3M vs. Bank of America: Which Dow Stock's Dividend Dominates?


Dividend stocks outperform non-dividend-paying stocks over the long run. It happens in good markets and bad, and the benefit of dividends can be quite striking: Dividend payments have made up about 40% of the market's average annual return from 1936 to the present day. But few of us can invest in every single dividend-paying stock on the market, and even if we could, we might find better gains by being selective. That's why we'll be pitting two of the Dow Jones Industrial Average's dividend payers against each other today to find out which Dow stock is the true dividend champion. Let's take a closer look at our two contenders now.

Tale of the tape
3M is a Jack-of-all-manufacturing-trades for the Dow. The Minnesota-based company (the first "M" stands for its state of origin) will soon reach its 37th Dow-niversary, and it will celebrate as it typically does: by working hard to develop innovative new industrial products. Since its founding in 1902, 3M has become a leading producer of a wide range of products, including bandages, cleaning products, paint, filtration, and sticky notes. 3M's consistency will make it a formidable opponent to its challenger...

Bank of America joined the Dow in early 2008, which turned out to be a real disaster for the index's returns. However, the second-largest bank by assets in America is undoubtedly a worthwhile representative of the U.S. financial sector. Not only is Bank of America a dominant player in commercial banking, but its crisis-era purchase of Merrill Lynch also established it as the world's largest wealth-management company. Unfortunately, the financial crisis has weakened Bank of America, and its persistent mortgage-related problems have prevented it from paying a similar dividend to its megabank peers. Can Bank of America prevail, or will industry triumph over finance today in our dividend battle?



Bank of America

Market cap

$80.3 billion

$160.3 billion

P/E ratio



Trailing-12-month profit margin



TTM free-cash-flow margin*



Five-year total return



Source: Morningstar and YCharts. *Free-cash-flow margin is free cash flow divided by revenue for the trailing 12 months.

Round one: endurance
3M's dividend history stretches all the way back to 1916, so it will soon celebrate its dividend centennial. Bank of America is a far more recent entrant to the dividend game, as Dividata only records payments as far back as 1986, when it was still largely based in California.

Round two: stability
Paying dividends is well and good, but how long have our two companies been increasing their dividends? The same dividend payout year after year can quickly fall behind a rising market, and there's no better sign of a company's financial stability than a rising payout in a weak market (so long as it's sustainable, of course). 3M is a dividend aristocrat, and its streak of payout growth dates back to 1959. Bank of America, which has yet to raise its payout from the nominal penny-per-share level to which it was reduced during the financial crisis, simply can't compete.

Round three: power
It's not that hard to commit to paying back shareholders, but are these payments enticing or merely token? Let's take a look at how both companies have maintained their dividend yields over time as their businesses and share prices have grown:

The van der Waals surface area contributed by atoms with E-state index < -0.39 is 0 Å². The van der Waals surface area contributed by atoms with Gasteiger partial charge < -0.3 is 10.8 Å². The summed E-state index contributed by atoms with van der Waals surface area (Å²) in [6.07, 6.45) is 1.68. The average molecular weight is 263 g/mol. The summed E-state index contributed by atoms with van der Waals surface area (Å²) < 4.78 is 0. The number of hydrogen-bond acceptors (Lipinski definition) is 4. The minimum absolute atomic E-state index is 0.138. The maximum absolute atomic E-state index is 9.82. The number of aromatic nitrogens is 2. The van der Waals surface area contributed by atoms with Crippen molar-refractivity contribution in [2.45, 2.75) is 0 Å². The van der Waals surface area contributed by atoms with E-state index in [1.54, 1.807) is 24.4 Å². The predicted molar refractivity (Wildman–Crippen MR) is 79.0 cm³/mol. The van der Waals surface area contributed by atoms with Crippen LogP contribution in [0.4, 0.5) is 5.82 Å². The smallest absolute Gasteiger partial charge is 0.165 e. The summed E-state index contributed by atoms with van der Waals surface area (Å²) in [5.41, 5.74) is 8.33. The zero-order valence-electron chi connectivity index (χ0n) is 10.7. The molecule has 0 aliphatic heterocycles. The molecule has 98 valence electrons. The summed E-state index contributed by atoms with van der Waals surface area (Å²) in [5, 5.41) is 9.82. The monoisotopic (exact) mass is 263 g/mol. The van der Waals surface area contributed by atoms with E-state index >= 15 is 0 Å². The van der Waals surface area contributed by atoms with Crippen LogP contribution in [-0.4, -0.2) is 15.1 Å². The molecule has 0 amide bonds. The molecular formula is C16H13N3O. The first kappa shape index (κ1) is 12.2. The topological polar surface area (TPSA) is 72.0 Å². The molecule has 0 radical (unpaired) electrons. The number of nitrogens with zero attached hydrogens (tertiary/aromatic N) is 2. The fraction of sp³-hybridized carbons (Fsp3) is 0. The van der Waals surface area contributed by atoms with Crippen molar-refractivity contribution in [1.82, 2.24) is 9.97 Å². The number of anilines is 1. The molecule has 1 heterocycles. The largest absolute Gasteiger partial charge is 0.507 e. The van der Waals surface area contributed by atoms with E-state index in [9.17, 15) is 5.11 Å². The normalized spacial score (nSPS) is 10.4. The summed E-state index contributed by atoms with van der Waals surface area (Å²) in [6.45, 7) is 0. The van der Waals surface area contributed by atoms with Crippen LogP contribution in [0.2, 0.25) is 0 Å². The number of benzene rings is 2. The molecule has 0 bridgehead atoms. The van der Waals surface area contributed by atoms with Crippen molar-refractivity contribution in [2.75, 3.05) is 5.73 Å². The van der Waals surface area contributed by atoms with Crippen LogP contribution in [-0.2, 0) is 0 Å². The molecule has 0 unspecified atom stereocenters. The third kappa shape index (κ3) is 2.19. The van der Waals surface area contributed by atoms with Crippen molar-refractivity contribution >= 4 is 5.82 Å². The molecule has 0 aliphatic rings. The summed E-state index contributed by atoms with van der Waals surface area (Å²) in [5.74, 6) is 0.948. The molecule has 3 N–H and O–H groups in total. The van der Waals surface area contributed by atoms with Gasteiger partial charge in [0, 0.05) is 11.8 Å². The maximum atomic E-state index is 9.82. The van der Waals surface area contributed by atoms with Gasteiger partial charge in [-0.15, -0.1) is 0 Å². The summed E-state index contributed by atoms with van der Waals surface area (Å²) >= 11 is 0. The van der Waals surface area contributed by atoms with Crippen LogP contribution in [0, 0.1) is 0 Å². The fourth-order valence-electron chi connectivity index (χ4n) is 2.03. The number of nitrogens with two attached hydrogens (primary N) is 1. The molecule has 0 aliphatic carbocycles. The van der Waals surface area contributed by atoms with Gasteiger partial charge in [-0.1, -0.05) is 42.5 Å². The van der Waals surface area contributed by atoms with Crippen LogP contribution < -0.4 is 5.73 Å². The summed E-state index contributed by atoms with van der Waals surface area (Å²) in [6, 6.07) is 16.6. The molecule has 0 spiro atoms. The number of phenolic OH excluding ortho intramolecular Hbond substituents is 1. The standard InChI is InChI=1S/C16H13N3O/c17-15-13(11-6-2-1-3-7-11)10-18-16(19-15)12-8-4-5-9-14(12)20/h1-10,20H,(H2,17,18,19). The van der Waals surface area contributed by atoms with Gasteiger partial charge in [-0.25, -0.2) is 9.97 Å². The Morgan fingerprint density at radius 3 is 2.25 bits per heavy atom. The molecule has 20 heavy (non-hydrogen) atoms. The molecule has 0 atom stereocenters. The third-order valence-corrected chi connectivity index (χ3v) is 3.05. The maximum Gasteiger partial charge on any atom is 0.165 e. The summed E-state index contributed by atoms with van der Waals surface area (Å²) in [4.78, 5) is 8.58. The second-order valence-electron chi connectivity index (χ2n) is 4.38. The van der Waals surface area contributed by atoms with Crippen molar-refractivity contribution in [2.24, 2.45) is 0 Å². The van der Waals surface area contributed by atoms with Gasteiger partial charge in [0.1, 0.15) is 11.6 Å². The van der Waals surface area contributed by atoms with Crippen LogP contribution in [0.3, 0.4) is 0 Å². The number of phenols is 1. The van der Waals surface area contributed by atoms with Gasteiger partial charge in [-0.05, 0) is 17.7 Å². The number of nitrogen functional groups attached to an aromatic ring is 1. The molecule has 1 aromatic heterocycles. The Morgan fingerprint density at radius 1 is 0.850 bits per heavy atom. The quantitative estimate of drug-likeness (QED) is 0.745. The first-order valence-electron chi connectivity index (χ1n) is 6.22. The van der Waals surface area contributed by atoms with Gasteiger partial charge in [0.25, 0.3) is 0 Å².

MMM Dividend Yield Chart
MMM Dividend Yield Chart

MMM Dividend Yield data by YCharts.

Bank of America might be able to push its payout above 3M's in the future, but it certainly hasn't maintained a strong yield for some time.

Round four: strength
A stock's yield can stay high without much effort if its share price doesn't budge, so let's take a look at the growth in payouts over the past five years. If you bought in several years ago and the company has grown its payout substantially, your real yield is likely much better than what's shown above.

MMM Dividend Chart
MMM Dividend Chart

MMM Dividend data by YCharts.

3M blows Bank of America out of the water and moves on to the next round of the Dow dividend tournament. However, Bank of America's persistent weakness shouldn't be permanent, and it might soon become a much stronger dividend stock once its long-standing subprime problems have been worked through its system. Would you invest in Bank of America today in the hopes of getting some hefty dividends in the future, or is the financial giant better considered a momentum play in a recovering economy, to be avoided the next time things take a turn for the worse?

While dividend stocks don't garner the notoriety of highflying growth stocks, they're also less likely to crash and burn. And over the long term, the compounding effect of the quarterly payouts, as well as their growth, adds up faster than most investors imagine. Our analysts recently sat down to identify the absolute best of the best when it comes to rock-solid dividend stocks, drawing up a list in this free report of the only nine that fit the bill. To discover the identities of these companies before the rest of the market catches on, you can download this valuable free report by simply clicking here now.

The article 3M vs. Bank of America: Which Dow Stock's Dividend Dominates? originally appeared on Fool.com.

Fool contributor Alex Planes has no position in any stocks mentioned. The Motley Fool recommends 3M and Bank of America. The Motley Fool owns shares of Bank of America. Try any of our Foolish newsletter services free for 30 days. We Fools may not all hold the same opinions, but we all believe that considering a diverse range of insights makes us better investors. The Motley Fool has a disclosure policy.

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